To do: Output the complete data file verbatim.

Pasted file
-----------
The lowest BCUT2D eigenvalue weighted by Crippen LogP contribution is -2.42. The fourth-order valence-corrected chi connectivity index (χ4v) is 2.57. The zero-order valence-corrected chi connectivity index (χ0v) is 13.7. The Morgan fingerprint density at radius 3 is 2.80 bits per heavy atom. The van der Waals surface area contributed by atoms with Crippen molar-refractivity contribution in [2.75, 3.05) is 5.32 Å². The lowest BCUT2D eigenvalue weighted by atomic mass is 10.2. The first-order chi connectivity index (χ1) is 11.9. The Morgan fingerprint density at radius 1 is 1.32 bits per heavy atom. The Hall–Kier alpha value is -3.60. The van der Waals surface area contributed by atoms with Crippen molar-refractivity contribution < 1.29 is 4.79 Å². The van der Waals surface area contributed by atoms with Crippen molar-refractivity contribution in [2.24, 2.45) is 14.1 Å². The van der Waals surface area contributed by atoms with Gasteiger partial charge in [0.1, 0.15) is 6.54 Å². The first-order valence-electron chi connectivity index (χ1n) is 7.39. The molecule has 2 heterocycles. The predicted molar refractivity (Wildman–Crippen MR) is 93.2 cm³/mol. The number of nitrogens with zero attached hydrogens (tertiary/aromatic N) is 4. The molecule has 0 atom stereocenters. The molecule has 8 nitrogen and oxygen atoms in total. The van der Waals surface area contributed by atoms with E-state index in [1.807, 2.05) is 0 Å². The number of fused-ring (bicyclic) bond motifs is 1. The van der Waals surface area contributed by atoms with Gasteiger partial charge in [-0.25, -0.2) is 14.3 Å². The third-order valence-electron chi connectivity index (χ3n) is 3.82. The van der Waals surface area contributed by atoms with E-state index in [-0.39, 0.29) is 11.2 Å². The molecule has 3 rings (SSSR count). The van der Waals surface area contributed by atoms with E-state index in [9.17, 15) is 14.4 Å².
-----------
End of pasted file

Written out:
The lowest BCUT2D eigenvalue weighted by Crippen LogP contribution is -2.42. The fourth-order valence-corrected chi connectivity index (χ4v) is 2.57. The zero-order valence-corrected chi connectivity index (χ0v) is 13.7. The Morgan fingerprint density at radius 3 is 2.80 bits per heavy atom. The van der Waals surface area contributed by atoms with Crippen molar-refractivity contribution in [2.75, 3.05) is 5.32 Å². The lowest BCUT2D eigenvalue weighted by atomic mass is 10.2. The first-order chi connectivity index (χ1) is 11.9. The Morgan fingerprint density at radius 1 is 1.32 bits per heavy atom. The Hall–Kier alpha value is -3.60. The van der Waals surface area contributed by atoms with Crippen molar-refractivity contribution < 1.29 is 4.79 Å². The van der Waals surface area contributed by atoms with Crippen molar-refractivity contribution in [2.24, 2.45) is 14.1 Å². The van der Waals surface area contributed by atoms with Gasteiger partial charge in [0.1, 0.15) is 6.54 Å². The first-order valence-electron chi connectivity index (χ1n) is 7.39. The molecule has 2 heterocycles. The predicted molar refractivity (Wildman–Crippen MR) is 93.2 cm³/mol. The number of nitrogens with zero attached hydrogens (tertiary/aromatic N) is 4. The molecule has 0 atom stereocenters. The molecule has 8 nitrogen and oxygen atoms in total. The van der Waals surface area contributed by atoms with E-state index in [1.807, 2.05) is 0 Å². The number of fused-ring (bicyclic) bond motifs is 1. The van der Waals surface area contributed by atoms with Gasteiger partial charge in [-0.25, -0.2) is 14.3 Å². The third-order valence-electron chi connectivity index (χ3n) is 3.82. The van der Waals surface area contributed by atoms with E-state index in [-0.39, 0.29) is 11.2 Å². The molecule has 3 rings (SSSR count). The van der Waals surface area contributed by atoms with E-state index in [9.17, 15) is 14.4 Å².